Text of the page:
Gloria Gilleland, auction manager for Tulsa-based Williams & Williams Auctioneers, said roughly 51% of the tracts were sold, but only one has settled. She did not release the amount of total sales. She said 34 of the parcels had opening bids of $500 per acre and four larger parcels, which each had a home located on the premise, had opening bids of $5,000 per acre.
The auction house said the tracts not selling reverted back to the registered owner L&L Farms.
A deal between Mathias Bancshares and Peterson Holding Company that would have transferred ownership of Decatur State Bank was recently nixed by federal regulators.
Larry Olson, spokesman for Mathias Bancshares and CEO of First State Bank Northwest Arkansas, confirmed the application to acquire Decatur State Bank was withdrawn back in September.
“The Federal Reserve simply did not like the way we had the acquisition deal structured, and they expressed that they were not inclined to approve the deal as proposed. So, we withdrew it. However, Mathias continues to be interested in acquiring Decatur State Bank,” he said.
Olsen noted in a e-mail on Wednesday (Oct. 31), that there was “nothing new to report on the Decatur State Bank front.”
The bank came under a federal enforcement action by the FDIC in November of 2011, which requires that it raise needed capital, collect or charge-off non-paying loans and curtail any new lending of large portion without regulator approval. (The FDIC is the principal federal regulator for the state charted bank and works in concert with the Arkansas State Bank Department.)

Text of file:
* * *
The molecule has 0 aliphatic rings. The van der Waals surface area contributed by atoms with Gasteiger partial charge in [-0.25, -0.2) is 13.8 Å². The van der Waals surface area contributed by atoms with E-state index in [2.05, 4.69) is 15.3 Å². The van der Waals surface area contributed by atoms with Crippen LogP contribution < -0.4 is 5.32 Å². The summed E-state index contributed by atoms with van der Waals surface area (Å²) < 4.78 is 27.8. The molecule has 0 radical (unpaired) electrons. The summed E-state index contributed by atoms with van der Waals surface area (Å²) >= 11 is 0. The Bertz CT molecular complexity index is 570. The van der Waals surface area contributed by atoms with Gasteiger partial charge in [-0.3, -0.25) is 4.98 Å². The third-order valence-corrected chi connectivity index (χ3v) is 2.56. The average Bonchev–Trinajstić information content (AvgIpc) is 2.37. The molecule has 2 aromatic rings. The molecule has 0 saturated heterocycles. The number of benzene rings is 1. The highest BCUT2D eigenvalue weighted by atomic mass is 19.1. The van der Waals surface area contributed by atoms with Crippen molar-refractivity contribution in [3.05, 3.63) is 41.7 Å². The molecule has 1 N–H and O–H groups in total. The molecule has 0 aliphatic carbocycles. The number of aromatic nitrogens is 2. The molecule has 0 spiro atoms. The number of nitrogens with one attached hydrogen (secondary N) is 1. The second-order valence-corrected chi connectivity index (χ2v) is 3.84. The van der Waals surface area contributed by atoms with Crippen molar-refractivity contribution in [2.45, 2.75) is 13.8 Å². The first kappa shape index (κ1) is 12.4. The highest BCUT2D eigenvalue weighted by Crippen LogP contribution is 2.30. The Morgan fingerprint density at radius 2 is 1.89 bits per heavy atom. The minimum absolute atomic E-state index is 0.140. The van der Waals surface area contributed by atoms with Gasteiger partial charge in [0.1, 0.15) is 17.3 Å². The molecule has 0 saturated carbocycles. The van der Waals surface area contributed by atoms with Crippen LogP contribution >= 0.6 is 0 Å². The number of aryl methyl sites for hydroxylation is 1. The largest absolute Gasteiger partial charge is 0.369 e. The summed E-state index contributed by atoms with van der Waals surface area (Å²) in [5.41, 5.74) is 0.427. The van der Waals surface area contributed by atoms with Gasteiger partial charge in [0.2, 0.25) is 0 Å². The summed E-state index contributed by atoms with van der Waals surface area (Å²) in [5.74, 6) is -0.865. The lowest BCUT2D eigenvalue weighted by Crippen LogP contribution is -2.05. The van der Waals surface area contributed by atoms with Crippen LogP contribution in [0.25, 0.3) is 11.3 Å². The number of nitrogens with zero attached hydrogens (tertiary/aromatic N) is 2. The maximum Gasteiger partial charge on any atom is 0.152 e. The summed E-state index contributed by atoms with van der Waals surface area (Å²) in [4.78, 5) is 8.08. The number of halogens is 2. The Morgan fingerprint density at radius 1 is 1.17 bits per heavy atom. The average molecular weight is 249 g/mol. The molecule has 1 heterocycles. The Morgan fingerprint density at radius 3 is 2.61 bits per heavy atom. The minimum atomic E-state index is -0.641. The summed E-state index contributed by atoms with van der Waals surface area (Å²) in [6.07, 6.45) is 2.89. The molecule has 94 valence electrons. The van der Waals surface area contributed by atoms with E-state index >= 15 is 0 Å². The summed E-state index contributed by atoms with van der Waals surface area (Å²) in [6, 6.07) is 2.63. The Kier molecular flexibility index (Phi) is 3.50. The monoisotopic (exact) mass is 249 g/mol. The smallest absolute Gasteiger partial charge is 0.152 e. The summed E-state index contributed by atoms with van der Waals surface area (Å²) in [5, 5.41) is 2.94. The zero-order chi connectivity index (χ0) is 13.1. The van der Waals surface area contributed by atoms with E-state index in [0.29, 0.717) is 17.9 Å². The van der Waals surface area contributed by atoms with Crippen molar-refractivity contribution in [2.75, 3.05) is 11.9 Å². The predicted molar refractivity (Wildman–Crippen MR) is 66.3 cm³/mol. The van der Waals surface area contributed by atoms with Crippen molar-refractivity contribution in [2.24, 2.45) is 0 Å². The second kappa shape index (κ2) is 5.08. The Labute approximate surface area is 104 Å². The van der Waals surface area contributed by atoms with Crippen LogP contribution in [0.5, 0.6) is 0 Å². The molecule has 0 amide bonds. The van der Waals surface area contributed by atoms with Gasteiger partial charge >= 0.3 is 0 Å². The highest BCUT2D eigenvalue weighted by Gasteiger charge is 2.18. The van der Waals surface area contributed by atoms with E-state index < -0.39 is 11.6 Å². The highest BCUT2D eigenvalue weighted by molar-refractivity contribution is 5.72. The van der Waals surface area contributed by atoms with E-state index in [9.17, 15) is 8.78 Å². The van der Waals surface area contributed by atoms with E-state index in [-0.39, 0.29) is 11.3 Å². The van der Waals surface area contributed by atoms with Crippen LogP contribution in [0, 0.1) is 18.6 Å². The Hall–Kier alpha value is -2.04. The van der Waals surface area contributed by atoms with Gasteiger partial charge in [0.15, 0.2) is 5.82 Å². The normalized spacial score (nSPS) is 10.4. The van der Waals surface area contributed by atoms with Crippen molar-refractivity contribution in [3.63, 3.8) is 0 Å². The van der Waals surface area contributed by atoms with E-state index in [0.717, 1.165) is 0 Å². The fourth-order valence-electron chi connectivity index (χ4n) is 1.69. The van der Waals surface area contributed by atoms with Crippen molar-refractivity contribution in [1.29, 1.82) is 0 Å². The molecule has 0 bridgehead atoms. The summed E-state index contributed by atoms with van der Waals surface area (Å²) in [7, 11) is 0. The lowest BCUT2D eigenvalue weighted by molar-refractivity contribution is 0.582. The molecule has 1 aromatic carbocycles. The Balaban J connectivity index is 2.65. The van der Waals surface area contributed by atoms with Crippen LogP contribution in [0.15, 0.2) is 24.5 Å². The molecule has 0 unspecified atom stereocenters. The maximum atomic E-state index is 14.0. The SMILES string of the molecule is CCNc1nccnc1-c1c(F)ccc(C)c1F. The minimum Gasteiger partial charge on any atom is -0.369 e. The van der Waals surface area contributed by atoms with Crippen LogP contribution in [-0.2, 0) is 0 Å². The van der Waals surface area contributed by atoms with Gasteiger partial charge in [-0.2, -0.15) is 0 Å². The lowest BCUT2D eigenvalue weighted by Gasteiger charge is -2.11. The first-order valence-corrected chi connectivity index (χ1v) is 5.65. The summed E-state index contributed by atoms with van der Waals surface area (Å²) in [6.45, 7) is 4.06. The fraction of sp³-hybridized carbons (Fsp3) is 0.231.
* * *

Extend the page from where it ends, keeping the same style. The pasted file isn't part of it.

There are some 770 banks deemed as troubled institutions by the FDIC, and 47 banks have failed this year as of Oct. 26, according to FDIC records.
The FDIC says prior to a bank closure it shops around for potential buyers that can swoop in and work with them to transfer ownership and ensure customer accounts remain open with as little disruption as possible. In order to entice buyers to take a risk on a sick bank, the FDIC usually sweetens the deal with an agreement to mitigate some of the losses, should they they occur.
Insiders agree that potential suitor banks for Decatur State might be waiting for some loss guarantee from the FDIC.
There are a couple of ways to raise capital ratios – cash injection or working the other side of the equation and shrinking assets.
Decatur Bank average assets at the end of September were $127.4 million, down from $173 million a year ago. The bank’s assets consist of 12% federal funds and 8% securities, with 69% in loans.
Yeager said the securities and federal funds are needed for adequate liquidity and calling loans in early could put more borrowers in financial trouble adding to the bank’s delinquencies. The loans paying on time, are needed to help drive future revenue for the bank.
“It looks like they have shrunk about all they can,” he said.
Non-performing loans are a good indication of risk still lurking on bank books which could further erode capital levels.
Decatur Bank reported roughly $20 million in seriously delinquent loans at the end of the third quarter. The bank had set aside just $5.28 million in reserves, giving it a coverage ratio of about 25%, way short of the normal 80% coverage found in healthy banks, Yeager said.
John Dominick, analyst and banking professor at the University of Arkansas, says it is a sure bet more money will need to be set aside for reserves in the next few quarters. That money comes from either retained earnings or is siphoned from equity capital in the case of net losses.